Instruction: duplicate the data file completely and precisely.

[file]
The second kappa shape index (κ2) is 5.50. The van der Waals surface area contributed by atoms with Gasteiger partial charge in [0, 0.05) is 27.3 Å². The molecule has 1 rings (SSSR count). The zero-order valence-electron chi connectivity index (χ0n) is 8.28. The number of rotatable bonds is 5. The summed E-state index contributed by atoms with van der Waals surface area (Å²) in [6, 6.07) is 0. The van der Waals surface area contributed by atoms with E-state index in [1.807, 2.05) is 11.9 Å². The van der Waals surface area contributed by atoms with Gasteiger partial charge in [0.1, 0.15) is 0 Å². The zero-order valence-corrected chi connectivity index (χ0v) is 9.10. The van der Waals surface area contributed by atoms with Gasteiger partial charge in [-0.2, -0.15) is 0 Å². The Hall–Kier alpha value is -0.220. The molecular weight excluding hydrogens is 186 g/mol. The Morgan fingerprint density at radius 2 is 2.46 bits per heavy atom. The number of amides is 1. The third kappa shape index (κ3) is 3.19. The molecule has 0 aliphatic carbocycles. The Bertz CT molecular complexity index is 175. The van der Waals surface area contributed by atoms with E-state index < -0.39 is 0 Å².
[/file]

The second kappa shape index (κ2) is 5.50. The van der Waals surface area contributed by atoms with Gasteiger partial charge in [0, 0.05) is 27.3 Å². The molecule has 1 rings (SSSR count). The zero-order valence-electron chi connectivity index (χ0n) is 8.28. The number of rotatable bonds is 5. The summed E-state index contributed by atoms with van der Waals surface area (Å²) in [6, 6.07) is 0. The van der Waals surface area contributed by atoms with E-state index in [1.807, 2.05) is 11.9 Å². The van der Waals surface area contributed by atoms with Gasteiger partial charge in [0.1, 0.15) is 0 Å². The zero-order valence-corrected chi connectivity index (χ0v) is 9.10. The van der Waals surface area contributed by atoms with Gasteiger partial charge in [-0.2, -0.15) is 0 Å². The Hall–Kier alpha value is -0.220. The molecular weight excluding hydrogens is 186 g/mol. The Morgan fingerprint density at radius 2 is 2.46 bits per heavy atom. The number of amides is 1. The third kappa shape index (κ3) is 3.19. The molecule has 0 aliphatic carbocycles. The Bertz CT molecular complexity index is 175. The van der Waals surface area contributed by atoms with E-state index < -0.39 is 0 Å².